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Investors are evidently focused more on taxable bond funds than equity funds this year. As per the latest ICI and Lipper weekly fund flow report, equity-based funds continued to witness outflows, whereas taxable bond funds were still fancied by investors. In fact, taxable bond funds registered strong inflows for 38 straight weeks, as per data from the Investment Company Institute (ICI) for the week ended Aug 23.

Taxable bond funds are debt securities with taxable interest income at state or federal levels. Funds from this category offer better yields than government bond funds and have lower risks than high-yield bond funds. In this context, investing in taxable bond funds might be wise for those willing to take on relatively more risk in search of higher returns.

Taxable Bond Funds Register Record Weekly Inflows

According to ICI, taxable bond funds registered net inflows of $2.486 billion for the week ended Aug 23, preceded by a weekly inflow of $3.365 billion. Meanwhile, domestic equity mutual funds managed to curtail some recent declines, but posted weekly outflows of $2.73 billion.

Additionally, Lipper reported that taxable bond funds witnessed estimated inflows of $2.1 billion for the week ended Aug 30, bringing the rate of inflows to more than $1.8 billion/week for this $2.5 trillion sector. Out of the total weekly inflows, $323 million was invested in taxable bond mutual funds.

Why Buy Taxable Bond Funds?

Taxable bonds are fixed-income securities issued by the country or state. As the name suggest, the income from these bonds are not tax-exempt. These are used to fund a particular project or facility. Taxable bond funds are likely to yield better results banking on improving manufacturing activity and stable economic growth. So, mutual funds with strong exposure to various taxable bonds are considered prudent investment options in an environment of steadily rising GDP. (Read More: Q2 GDP Best in More Than 2 Years: 5 Growth Funds to Buy)

According to Morningstar, all the categories of taxable bond funds have generated encouraging year-to-date (YTD) and three-month returns. Emerging markets local-currency bond funds have returned 13.8% and 4.1% over the YTD and three-month time frame, respectively. Also, long-term bond funds have registered YTD and three-month returns of respectively 8.7% and 3%. Further, long-term government funds managed YTD and three-month returns of 9.2% and 3.6%, respectively.

Buy These 5 Taxable Bond Mutual Funds

This encouraging backdrop calls for focus on five taxable bond mutual funds that boast a Zacks Mutual Fund Rank #1 (Strong Buy) or #2 (Buy) and have encouraging yields. Moreover, these funds have impressive YTD returns, minimum initial investment within $5000 and low expense ratios.

We expect these funds to outperform their peers in the future. Remember, the goal of the Zacks Mutual Fund Rank is to guide investors to identify potential winners and losers. Unlike most of the fund-rating systems, the Zacks Mutual Fund Rank is not just focused on past performance, but also on the likely future success of the fund.

PIMCO Emerging Local Bond P (PELPX - Free Report) seeks high level of returns consistent with preservation of capital. PELPX invests a bulk of its assets in fixed income instruments, which are denominated in currencies of with emerging market countries.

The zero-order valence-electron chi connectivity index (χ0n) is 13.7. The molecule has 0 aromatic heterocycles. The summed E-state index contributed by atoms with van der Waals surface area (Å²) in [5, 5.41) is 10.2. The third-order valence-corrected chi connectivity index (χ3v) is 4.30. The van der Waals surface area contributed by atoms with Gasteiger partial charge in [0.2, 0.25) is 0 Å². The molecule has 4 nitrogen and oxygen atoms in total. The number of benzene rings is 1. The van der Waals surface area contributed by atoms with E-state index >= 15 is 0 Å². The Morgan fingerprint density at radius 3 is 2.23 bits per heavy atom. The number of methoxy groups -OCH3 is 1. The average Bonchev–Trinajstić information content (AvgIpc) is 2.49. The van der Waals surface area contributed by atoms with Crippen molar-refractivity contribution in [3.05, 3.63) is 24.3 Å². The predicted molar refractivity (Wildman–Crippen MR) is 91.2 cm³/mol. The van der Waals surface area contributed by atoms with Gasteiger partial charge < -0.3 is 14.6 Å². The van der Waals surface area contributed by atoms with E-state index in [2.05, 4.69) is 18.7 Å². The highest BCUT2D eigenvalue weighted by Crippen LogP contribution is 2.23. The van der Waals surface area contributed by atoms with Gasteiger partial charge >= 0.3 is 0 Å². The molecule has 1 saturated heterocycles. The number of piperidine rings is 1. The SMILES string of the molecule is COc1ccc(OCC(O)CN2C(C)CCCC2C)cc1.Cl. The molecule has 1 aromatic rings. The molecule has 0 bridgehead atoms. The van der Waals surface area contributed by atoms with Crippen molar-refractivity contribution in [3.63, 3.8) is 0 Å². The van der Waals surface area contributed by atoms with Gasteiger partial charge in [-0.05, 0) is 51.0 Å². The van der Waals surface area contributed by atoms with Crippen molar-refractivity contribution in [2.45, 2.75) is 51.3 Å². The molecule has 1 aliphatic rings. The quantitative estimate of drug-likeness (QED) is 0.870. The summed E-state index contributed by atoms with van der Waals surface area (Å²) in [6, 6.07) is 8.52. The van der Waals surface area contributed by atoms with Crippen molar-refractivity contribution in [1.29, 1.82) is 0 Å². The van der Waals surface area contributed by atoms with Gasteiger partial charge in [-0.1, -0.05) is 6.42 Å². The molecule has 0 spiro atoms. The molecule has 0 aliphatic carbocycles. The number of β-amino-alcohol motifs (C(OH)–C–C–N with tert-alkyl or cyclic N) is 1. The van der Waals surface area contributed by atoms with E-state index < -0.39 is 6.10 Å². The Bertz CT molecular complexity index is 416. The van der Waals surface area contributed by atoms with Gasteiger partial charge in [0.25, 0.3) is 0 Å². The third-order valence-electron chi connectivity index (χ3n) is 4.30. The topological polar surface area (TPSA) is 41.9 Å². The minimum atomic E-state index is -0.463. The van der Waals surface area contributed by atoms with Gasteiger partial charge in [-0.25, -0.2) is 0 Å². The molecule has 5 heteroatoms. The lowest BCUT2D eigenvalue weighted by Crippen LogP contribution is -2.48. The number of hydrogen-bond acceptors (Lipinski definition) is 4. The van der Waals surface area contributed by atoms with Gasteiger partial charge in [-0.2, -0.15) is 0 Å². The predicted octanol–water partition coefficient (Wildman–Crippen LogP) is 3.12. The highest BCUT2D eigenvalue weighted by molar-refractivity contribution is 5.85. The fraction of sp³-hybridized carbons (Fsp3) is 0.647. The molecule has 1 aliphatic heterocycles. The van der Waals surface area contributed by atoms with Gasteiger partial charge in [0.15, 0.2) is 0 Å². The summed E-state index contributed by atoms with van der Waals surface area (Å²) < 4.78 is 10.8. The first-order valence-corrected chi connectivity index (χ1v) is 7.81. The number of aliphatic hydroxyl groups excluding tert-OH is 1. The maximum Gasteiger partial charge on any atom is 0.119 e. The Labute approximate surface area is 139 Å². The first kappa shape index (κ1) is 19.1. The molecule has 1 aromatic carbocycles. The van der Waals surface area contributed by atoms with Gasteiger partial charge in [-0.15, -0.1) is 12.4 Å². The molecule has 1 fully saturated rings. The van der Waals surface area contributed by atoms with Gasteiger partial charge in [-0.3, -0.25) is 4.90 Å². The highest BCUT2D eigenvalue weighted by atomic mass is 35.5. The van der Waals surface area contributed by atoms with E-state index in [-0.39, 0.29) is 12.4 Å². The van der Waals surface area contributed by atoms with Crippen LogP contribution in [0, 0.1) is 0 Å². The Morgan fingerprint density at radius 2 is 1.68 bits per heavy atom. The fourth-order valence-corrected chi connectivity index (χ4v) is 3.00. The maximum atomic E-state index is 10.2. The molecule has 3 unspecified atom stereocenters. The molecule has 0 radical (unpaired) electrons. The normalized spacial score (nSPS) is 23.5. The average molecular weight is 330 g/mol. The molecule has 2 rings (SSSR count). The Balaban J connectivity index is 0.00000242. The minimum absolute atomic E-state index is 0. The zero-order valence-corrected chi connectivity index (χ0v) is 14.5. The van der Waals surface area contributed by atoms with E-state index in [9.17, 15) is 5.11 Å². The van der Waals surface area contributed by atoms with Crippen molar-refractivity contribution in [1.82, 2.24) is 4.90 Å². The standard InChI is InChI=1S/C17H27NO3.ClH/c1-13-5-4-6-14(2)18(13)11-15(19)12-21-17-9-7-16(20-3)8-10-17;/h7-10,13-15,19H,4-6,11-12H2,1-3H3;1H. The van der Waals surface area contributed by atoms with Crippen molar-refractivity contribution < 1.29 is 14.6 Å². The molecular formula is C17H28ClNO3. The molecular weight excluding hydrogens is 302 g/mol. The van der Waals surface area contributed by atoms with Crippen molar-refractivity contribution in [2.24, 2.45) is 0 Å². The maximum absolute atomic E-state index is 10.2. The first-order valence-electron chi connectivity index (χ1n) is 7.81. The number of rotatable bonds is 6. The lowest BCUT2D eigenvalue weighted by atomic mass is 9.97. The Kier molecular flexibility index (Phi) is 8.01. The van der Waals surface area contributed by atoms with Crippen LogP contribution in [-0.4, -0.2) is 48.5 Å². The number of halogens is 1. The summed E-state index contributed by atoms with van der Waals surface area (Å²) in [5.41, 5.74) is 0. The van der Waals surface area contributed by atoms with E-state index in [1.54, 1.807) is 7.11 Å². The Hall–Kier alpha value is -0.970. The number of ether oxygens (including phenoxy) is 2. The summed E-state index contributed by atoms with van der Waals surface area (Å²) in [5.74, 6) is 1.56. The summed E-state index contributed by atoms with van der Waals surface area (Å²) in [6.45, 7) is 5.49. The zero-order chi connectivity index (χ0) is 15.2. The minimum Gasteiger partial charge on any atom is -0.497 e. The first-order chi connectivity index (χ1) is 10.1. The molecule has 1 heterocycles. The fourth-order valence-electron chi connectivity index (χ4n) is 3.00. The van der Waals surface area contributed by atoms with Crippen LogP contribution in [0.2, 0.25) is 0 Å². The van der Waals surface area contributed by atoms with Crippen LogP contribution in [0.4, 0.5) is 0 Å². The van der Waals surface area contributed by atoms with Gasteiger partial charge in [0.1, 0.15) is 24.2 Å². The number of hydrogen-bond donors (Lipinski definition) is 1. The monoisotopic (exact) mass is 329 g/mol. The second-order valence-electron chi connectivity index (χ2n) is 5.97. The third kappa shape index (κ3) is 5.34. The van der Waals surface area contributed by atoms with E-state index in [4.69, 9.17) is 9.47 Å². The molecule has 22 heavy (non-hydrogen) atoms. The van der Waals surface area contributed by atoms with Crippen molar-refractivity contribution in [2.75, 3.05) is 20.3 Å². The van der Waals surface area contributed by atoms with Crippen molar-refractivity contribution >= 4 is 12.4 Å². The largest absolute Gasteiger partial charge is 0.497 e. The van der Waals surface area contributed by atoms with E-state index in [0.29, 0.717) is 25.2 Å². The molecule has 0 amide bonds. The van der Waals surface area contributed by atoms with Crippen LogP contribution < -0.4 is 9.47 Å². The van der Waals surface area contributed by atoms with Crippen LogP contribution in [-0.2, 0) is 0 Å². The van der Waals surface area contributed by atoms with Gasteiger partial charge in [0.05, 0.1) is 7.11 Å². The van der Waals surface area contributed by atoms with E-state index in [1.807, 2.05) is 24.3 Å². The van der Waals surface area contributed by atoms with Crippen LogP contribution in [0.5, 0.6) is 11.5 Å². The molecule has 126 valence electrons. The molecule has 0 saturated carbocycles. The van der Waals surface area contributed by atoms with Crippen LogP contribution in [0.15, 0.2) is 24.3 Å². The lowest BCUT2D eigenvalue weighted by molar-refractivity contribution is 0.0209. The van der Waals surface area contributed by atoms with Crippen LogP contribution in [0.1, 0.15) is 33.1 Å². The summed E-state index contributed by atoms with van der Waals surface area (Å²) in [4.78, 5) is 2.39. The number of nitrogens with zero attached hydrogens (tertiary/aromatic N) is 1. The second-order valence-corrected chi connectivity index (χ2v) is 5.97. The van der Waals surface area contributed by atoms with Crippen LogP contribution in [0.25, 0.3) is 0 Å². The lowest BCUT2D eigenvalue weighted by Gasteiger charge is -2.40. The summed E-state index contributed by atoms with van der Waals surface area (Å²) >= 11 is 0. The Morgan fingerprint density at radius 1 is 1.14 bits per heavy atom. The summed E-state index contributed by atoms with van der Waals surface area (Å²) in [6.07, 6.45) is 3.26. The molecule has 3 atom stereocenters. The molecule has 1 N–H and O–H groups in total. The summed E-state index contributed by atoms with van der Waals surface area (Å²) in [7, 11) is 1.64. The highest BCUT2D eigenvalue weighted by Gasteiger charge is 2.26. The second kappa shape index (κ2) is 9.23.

PELPX has an annual expense ratio of 1.00%, lower than the category average of 1.26%. The fund has YTD returns of 15.4%. Annual dividend yield of the fund is 4.3%.It has a Zacks Mutual Fund Rank #2.

Eaton Vance Emerging Markets Local Income A (EEIAX - Free Report) seeks maximization of return. EEIAX invests the majority of its assets in fixed income securities issued by emerging markets countries or denominated in currencies of emerging market countries.

EEIAX has an annual expense ratio of 1.25%, lower than the category average of 1.26%. The fund has YTD returns of 15.6%. Annual dividend yield of the fund is 8.4%.It has a Zacks Mutual Fund Rank #1.

Vanguard Long-Term Treasury Investor (VUSTX - Free Report) seeks growth of income over the long run. VUSTX invests a major portion of its assets in U.S. Treasury securities such as bills, bonds and notes. The fund’s dollar-weighted average maturity is believed to vary between 15 years and 30 years.

VUSTX has an annual expense ratio of 0.20%, lower than the category average of 0.50%. The fund has YTD returns of 7.7%. Annual dividend yield of the fund is 2.6%.VUSTX sports a Zacks Mutual Fund Rank #1.

Vanguard Long-Term Investment-Grade Investor (VWESX - Free Report) seeks appreciation of income and invests the majority of its assets in intermediate- and long-term investment-grade securities. The fund’s dollar-weighted average maturity is believed to vary by 5 years around the maturity period of its benchmark index.

VWESX has an annual expense ratio of 0.22%, lower than the category average of 0.77%. The fund has YTD returns of 8.2%. Annual dividend yield of the fund is 3.9%.It has a Zacks Mutual Fund Rank #1.

Oppenheimer Limited-Term Bond Fund Class Y (OUSYX - Free Report) invests the lion's share of its assets in debt securities issued by both the U.S. government and corporate entities. OUSYX may invest not more than 35% of its assets in securities that are rated below investment grade.

OUSYX has an annual expense ratio of 0.63%, lower than the category average of 0.75%. The fund has YTD returns of 2.2%. Annual dividend yield of the fund is 2.4%.It has a Zacks Mutual Fund Rank #1.

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